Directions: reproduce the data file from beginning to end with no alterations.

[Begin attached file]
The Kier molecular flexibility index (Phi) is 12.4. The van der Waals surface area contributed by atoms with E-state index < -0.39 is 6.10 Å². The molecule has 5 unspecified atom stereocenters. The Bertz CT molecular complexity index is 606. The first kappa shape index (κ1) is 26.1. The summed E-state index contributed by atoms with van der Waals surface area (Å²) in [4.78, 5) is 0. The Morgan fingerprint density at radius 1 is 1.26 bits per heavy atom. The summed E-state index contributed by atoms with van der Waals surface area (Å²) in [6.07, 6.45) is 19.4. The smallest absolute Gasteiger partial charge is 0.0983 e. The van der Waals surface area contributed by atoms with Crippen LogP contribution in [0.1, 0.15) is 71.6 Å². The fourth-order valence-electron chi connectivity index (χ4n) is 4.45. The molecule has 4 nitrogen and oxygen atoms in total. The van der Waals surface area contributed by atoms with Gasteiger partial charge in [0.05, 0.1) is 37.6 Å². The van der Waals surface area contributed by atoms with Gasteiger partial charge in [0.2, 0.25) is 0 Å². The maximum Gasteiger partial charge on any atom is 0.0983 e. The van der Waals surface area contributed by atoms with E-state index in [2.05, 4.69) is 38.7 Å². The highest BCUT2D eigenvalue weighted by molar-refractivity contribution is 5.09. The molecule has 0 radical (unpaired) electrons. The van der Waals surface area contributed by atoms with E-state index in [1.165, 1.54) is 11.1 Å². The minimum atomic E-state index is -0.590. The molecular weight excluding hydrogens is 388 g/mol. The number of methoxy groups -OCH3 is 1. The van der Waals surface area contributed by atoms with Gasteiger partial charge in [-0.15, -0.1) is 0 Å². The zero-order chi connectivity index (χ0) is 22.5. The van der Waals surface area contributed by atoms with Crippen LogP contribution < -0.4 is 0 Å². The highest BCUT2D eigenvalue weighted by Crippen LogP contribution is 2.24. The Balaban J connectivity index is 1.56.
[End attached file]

The Kier molecular flexibility index (Phi) is 12.4. The van der Waals surface area contributed by atoms with E-state index < -0.39 is 6.10 Å². The molecule has 5 unspecified atom stereocenters. The Bertz CT molecular complexity index is 606. The first kappa shape index (κ1) is 26.1. The summed E-state index contributed by atoms with van der Waals surface area (Å²) in [4.78, 5) is 0. The Morgan fingerprint density at radius 1 is 1.26 bits per heavy atom. The summed E-state index contributed by atoms with van der Waals surface area (Å²) in [6.07, 6.45) is 19.4. The smallest absolute Gasteiger partial charge is 0.0983 e. The van der Waals surface area contributed by atoms with Crippen LogP contribution in [0.1, 0.15) is 71.6 Å². The fourth-order valence-electron chi connectivity index (χ4n) is 4.45. The molecule has 4 nitrogen and oxygen atoms in total. The van der Waals surface area contributed by atoms with Gasteiger partial charge in [0.05, 0.1) is 37.6 Å². The van der Waals surface area contributed by atoms with Gasteiger partial charge in [0.2, 0.25) is 0 Å². The maximum Gasteiger partial charge on any atom is 0.0983 e. The van der Waals surface area contributed by atoms with E-state index in [2.05, 4.69) is 38.7 Å². The highest BCUT2D eigenvalue weighted by molar-refractivity contribution is 5.09. The molecule has 0 radical (unpaired) electrons. The van der Waals surface area contributed by atoms with E-state index in [1.165, 1.54) is 11.1 Å². The minimum atomic E-state index is -0.590. The molecular weight excluding hydrogens is 388 g/mol. The number of methoxy groups -OCH3 is 1. The van der Waals surface area contributed by atoms with Gasteiger partial charge in [-0.15, -0.1) is 0 Å². The zero-order chi connectivity index (χ0) is 22.5. The van der Waals surface area contributed by atoms with Crippen LogP contribution < -0.4 is 0 Å². The highest BCUT2D eigenvalue weighted by Crippen LogP contribution is 2.24. The Balaban J connectivity index is 1.56.